The Soviet Union couldn’t win in Afghanistan, and now the United States is about to have something in common with that futile campaign: nine years, 50 days.
On Friday, the U.S.-led coalition will have been fighting in this South Asian country for as long as the Soviets did in their humbling attempt to build up a socialist state. The two invasions had different goals — and dramatically different body counts — but whether they have significantly different outcomes remains to be seen.
What started out as a quick war on Oct. 7, 2001, by the U.S. and its allies to wipe out al-Qaida leader Osama bin Laden and the Taliban has instead turned into a long and slogging campaign. Now about 100,000 NATO troops are fighting a burgeoning insurgency while trying to support and cultivate a nascent democracy.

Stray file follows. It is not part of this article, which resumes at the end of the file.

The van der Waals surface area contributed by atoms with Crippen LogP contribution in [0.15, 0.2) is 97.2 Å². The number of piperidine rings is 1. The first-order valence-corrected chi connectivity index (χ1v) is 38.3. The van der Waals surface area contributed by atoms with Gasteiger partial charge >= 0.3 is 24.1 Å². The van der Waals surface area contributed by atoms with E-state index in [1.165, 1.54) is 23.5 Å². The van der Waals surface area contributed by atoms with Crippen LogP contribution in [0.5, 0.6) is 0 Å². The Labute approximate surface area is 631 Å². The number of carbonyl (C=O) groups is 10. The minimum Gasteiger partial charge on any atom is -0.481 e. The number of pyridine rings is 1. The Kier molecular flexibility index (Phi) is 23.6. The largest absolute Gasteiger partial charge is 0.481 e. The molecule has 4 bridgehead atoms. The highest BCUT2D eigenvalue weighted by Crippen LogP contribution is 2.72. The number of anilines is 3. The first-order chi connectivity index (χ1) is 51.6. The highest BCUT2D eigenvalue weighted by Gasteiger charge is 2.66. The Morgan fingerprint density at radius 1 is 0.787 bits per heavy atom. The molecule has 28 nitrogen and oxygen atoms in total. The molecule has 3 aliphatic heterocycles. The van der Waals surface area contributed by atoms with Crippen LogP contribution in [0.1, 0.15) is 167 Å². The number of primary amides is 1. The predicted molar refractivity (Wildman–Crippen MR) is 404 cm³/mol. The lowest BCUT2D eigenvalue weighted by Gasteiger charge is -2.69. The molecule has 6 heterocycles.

A Pentagon-led assessment released earlier this week described the progress made since the United States injected 30,000 more troops into Afghanistan earlier this year as fragile.
FULL AP STORY FOLLOWS BELOW